First. He hath accused the Committee with crimes generally; stated none, nor proved, nor attempted to prove any. N. B. The pretence of charging the acts of a body of men on individuals is too slender to be admitted.*

Secondly. He hath falsely complained to the publick of the restraint of the Press.

Thirdly. He hath wickedly asserted that “gleams of reconciliation had lately broken in upon us;” thereby grossly deceiving the People.

Fourthly. He hath insinuated, as if he wished the publick to believe, that we had received “the utmost assurance of having all our grievances redressed, and an ample security against any future violation of our just rights.”

Fifthly. He hath spread false alarms of calling in foreign Troops.

Sixthly. He hath turned the Scripture into a jest.—Ez. xxxv.

* Cato and I differ materially in our opinion of Committees. I consider them as the only constitutional bodies at present in this Province, and that for the following reason: they were duly elected by the people, and cheerfully and faithfully do the service for which they viere elected. The House of Assembly were likewise elected by the people, but do the business for which they were not elected. Their authority is truly unconstitutional, being self-created. My charge is as a body, and not as individuals.

These falsehoods, if uncontradicted, might have passed for truths, and the minds of persons remote from better intelligence, might have been greatly embarrassed thereby. Let our opinions be what they will, truth, as to facts, should be strictly adhered to. It was this affecting consideration that drew out the Forester (a perfect volunteer) to the painful task of writing three long letters, and occasioned to the publick the trouble of reading them.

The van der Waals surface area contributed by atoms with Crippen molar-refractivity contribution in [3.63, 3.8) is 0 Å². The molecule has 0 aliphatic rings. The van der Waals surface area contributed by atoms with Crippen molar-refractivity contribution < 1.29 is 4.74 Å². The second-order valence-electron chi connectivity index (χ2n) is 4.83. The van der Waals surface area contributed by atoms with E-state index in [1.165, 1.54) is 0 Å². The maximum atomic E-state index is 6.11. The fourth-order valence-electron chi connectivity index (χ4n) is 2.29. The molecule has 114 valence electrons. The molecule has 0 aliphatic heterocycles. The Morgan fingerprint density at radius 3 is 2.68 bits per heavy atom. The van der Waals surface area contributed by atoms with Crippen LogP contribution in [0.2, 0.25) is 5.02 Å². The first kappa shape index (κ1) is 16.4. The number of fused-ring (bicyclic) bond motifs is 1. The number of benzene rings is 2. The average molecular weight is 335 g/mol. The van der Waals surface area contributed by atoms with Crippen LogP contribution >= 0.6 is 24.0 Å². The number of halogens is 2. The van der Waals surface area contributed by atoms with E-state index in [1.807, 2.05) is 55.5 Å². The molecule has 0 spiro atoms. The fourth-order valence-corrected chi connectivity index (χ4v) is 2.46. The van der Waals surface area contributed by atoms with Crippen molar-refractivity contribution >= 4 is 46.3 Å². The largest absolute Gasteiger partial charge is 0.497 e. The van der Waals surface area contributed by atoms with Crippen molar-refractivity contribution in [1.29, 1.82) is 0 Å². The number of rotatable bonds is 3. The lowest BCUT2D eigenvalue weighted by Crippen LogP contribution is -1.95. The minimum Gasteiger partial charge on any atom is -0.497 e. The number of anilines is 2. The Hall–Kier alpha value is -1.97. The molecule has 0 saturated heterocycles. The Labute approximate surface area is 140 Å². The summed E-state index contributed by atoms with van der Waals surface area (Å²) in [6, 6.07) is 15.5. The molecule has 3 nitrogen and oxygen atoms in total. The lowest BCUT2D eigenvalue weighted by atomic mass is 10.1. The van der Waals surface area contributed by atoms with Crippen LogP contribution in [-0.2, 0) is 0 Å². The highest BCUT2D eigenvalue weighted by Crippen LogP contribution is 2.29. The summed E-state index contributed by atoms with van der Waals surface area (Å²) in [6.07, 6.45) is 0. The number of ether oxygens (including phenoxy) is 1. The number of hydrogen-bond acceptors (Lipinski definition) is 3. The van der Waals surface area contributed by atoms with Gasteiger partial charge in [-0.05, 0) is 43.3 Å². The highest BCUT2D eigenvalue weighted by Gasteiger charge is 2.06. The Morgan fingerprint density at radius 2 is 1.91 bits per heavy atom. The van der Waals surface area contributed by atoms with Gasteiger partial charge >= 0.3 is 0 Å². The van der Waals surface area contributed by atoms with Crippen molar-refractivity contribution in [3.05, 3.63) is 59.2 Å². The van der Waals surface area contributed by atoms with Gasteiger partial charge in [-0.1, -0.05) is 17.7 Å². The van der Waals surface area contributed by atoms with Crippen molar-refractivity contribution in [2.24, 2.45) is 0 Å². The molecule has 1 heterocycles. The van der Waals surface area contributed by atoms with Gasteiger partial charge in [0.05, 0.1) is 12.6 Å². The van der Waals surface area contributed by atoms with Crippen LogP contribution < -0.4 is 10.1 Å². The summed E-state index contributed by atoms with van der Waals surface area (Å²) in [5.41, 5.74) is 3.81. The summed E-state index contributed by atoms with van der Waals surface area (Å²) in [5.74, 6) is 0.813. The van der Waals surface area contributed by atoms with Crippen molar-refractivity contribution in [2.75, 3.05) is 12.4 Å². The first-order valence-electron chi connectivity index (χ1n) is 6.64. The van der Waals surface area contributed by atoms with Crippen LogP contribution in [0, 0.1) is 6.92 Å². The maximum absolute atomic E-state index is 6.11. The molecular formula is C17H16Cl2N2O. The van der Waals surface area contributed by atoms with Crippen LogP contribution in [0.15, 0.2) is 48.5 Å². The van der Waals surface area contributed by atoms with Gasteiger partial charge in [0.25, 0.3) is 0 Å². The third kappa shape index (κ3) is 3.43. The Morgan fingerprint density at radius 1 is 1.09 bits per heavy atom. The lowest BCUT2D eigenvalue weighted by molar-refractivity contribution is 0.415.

Having, for the present, closed my correspondence with Cato, I shall conclude this letter with a well-meant, affectionate address


It is not a time to trifle. Men who know they deserve nothing from their country, and whose hope is on the arm that hath sought to enslave ye, may hold out to you, as Cato hath done, the false light of Reconciliation. There is no such thing. ’Tis gone! ’tis past! The grave hath parted us, and death, in the persons of the slain, hath cut the thread of life between Britain and America.

Conquest, and not reconciliation, is the plan of Britain. But admitting even the last hope of the Tories to happen, which is, that our enemies, after a long succession of losses, wearied and disabled, should despairingly throw down their arms and propose a reunion, in that case, what is to be done? Are defeated and disappointed tyrants to be considered like mistaken and converted friends? Or would it be right to receive those for governours, who, had they been conquerors, would have hung us up for traitors? Certainly not Reject the offer, then, and propose another; which is, We will make peace with you as with enemies; but we will never reunite with you as friends. This effected, and ye secure to yourselves the pleasing prospect of an eternal peace. America, remote from all the wrangling world, may live at ease. Bounded by the ocean, and backed by the wilderness, what hath she to fear but her God?